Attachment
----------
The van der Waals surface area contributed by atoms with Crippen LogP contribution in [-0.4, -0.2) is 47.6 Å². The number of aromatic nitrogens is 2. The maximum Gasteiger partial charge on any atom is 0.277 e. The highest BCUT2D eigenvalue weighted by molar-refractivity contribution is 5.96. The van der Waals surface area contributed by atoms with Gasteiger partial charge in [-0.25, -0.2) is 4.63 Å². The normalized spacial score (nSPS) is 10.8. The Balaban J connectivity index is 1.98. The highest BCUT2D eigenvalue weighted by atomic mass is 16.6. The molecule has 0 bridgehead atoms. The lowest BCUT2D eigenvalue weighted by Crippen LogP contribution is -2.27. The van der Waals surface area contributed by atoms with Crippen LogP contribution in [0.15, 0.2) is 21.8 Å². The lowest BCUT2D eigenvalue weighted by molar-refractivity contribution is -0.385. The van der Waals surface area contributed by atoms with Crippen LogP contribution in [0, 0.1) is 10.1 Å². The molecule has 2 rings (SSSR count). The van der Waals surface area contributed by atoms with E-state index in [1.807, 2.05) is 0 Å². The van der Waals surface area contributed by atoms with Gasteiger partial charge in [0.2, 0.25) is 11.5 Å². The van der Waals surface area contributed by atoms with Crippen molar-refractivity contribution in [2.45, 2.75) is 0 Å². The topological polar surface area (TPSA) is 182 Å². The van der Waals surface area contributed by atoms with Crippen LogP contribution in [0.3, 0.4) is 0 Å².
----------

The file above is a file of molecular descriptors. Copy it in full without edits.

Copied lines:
The van der Waals surface area contributed by atoms with Crippen LogP contribution in [-0.4, -0.2) is 47.6 Å². The number of aromatic nitrogens is 2. The maximum Gasteiger partial charge on any atom is 0.277 e. The highest BCUT2D eigenvalue weighted by molar-refractivity contribution is 5.96. The van der Waals surface area contributed by atoms with Gasteiger partial charge in [-0.25, -0.2) is 4.63 Å². The normalized spacial score (nSPS) is 10.8. The Balaban J connectivity index is 1.98. The highest BCUT2D eigenvalue weighted by atomic mass is 16.6. The molecule has 0 bridgehead atoms. The lowest BCUT2D eigenvalue weighted by Crippen LogP contribution is -2.27. The van der Waals surface area contributed by atoms with Crippen LogP contribution in [0.15, 0.2) is 21.8 Å². The lowest BCUT2D eigenvalue weighted by molar-refractivity contribution is -0.385. The van der Waals surface area contributed by atoms with Crippen LogP contribution in [0, 0.1) is 10.1 Å². The molecule has 2 rings (SSSR count). The van der Waals surface area contributed by atoms with E-state index in [1.807, 2.05) is 0 Å². The van der Waals surface area contributed by atoms with Gasteiger partial charge in [0.2, 0.25) is 11.5 Å². The van der Waals surface area contributed by atoms with Crippen molar-refractivity contribution in [2.45, 2.75) is 0 Å². The topological polar surface area (TPSA) is 182 Å². The van der Waals surface area contributed by atoms with Crippen LogP contribution in [0.3, 0.4) is 0 Å².